The continued fan support, especially from European and South American audiences hungry for new styles, more challenging narratives, and 'trippier' experiences, is not entirely unexpected. I guess it's really the scale of it all continues to amaze us. There's a segment of the flash community that is vocal in their dislike of BS - we use bitmaps, the effects are primarily Photoshop layers, and the animation is mainly performed with simple 'tweens' - but what they fail to realize is that it's all about serving the STORY in the end. We understood from the beginning what Flash (at the time in its 4th and 5th iterations) was good at, which was the manipulation of images, text, and audio along a timeline. As comic fans, we saw the obvious - that a medium comprised of images and text, spread out over linear chronology, and then textured with hypnotic music and creative sound design, would capture an audience.

We just couldn't predict how big that audience would be.

MM: What's next for Broken Saints? I heard rumours of a game?

BB: A next-gen console version of Broken Saints has been designed and is confirmed for development pitches with three major publishers that have requested it after arduous discussions and negotiations. I hope to use this opportunity to revitalize the classic adventure and mystery genres (think Gabriel Knight and Myst meets Kojima's Snatcher) while taking advantage of new tools to leverage interactive cinematics and compelling network experiences.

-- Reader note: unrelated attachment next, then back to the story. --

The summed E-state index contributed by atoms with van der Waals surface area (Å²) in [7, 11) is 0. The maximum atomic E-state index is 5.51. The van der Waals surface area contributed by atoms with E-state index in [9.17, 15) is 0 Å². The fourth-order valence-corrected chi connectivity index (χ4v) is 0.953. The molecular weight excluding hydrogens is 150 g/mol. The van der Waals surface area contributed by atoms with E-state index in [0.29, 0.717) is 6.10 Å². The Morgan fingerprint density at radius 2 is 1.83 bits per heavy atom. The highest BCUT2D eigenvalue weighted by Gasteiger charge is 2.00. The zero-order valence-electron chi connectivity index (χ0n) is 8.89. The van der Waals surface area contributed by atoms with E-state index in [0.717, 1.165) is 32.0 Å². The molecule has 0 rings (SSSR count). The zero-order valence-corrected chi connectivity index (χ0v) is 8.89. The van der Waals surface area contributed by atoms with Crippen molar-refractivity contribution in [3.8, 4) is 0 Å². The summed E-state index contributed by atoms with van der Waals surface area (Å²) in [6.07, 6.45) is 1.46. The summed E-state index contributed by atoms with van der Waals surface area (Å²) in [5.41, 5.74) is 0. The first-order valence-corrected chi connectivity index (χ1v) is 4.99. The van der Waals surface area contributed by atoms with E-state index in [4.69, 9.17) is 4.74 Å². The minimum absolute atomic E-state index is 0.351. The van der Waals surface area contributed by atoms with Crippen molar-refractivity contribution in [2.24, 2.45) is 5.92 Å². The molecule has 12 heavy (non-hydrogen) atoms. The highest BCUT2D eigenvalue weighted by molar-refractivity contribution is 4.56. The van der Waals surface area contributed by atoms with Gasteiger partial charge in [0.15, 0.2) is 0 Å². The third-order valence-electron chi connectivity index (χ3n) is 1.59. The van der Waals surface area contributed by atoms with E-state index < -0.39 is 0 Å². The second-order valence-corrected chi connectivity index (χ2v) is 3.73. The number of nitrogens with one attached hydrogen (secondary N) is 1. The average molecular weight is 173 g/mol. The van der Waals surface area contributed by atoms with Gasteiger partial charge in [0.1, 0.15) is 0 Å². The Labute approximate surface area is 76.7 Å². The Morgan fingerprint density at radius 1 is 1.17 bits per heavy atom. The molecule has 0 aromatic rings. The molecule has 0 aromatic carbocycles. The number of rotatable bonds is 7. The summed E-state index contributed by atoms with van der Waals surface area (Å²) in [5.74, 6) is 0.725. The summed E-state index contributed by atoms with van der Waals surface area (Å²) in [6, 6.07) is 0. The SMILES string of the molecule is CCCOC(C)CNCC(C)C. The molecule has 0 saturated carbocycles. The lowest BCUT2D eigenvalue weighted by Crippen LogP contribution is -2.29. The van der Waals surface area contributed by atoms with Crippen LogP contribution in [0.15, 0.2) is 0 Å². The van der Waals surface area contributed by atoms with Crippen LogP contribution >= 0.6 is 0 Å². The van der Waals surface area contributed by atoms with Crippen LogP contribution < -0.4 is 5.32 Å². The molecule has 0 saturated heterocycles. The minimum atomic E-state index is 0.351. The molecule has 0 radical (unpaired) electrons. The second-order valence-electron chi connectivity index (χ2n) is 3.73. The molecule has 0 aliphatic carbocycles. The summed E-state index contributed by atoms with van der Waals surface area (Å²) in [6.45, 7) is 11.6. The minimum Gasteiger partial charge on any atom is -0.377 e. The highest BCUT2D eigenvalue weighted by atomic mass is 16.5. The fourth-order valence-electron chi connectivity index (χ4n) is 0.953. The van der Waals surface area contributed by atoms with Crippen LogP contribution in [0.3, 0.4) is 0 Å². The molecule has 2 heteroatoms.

On the DVD front, the 4-disc Special Edition [is] exclusively featured at Future Shop (along with an in-store HD trailer!). We're finalizing US and UK/Europe distribution deals this month, so I expect it to be widely available by summer's end. Meanwhile, I'll be evangelizing at the San Diego Comicon, the Canadian New Media Awards, Banff Television Festival, some anime cons and several other speaking engagements. I am also continuing to negotiate for specialty broadcast of the series along the lines of what we're currently doing with CBC's On Demand specialty service.

Finally, Broken Saints is entering an exciting phase of early development as a premium print graphic novel and a limited live action television series. Still much dangling of carrots at the moment, but if and when the green light shines I'll be sure to post it on our new blog at:

Melanie McBride is a Toronto-based writer and communications specialist. She blogs at chandrasutra and resides online at